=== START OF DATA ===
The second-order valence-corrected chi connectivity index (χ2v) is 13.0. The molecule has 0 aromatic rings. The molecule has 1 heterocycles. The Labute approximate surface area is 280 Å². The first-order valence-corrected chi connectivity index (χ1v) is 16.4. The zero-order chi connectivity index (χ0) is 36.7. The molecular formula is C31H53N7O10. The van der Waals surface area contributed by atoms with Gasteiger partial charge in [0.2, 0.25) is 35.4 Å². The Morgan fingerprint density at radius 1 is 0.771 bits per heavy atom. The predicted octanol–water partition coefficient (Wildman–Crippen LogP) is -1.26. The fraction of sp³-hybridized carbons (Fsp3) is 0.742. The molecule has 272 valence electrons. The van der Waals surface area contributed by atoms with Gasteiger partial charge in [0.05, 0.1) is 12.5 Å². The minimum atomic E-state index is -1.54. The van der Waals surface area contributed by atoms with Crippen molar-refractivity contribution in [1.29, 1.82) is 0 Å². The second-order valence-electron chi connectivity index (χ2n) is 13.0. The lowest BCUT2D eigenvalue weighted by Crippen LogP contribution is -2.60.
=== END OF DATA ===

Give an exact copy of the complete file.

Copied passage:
The second-order valence-corrected chi connectivity index (χ2v) is 13.0. The molecule has 0 aromatic rings. The molecule has 1 heterocycles. The Labute approximate surface area is 280 Å². The first-order valence-corrected chi connectivity index (χ1v) is 16.4. The zero-order chi connectivity index (χ0) is 36.7. The molecular formula is C31H53N7O10. The van der Waals surface area contributed by atoms with Gasteiger partial charge in [0.2, 0.25) is 35.4 Å². The Morgan fingerprint density at radius 1 is 0.771 bits per heavy atom. The predicted octanol–water partition coefficient (Wildman–Crippen LogP) is -1.26. The fraction of sp³-hybridized carbons (Fsp3) is 0.742. The molecule has 272 valence electrons. The van der Waals surface area contributed by atoms with Gasteiger partial charge in [0.05, 0.1) is 12.5 Å². The minimum atomic E-state index is -1.54. The van der Waals surface area contributed by atoms with Crippen molar-refractivity contribution in [1.29, 1.82) is 0 Å². The second-order valence-electron chi connectivity index (χ2n) is 13.0. The lowest BCUT2D eigenvalue weighted by Crippen LogP contribution is -2.60.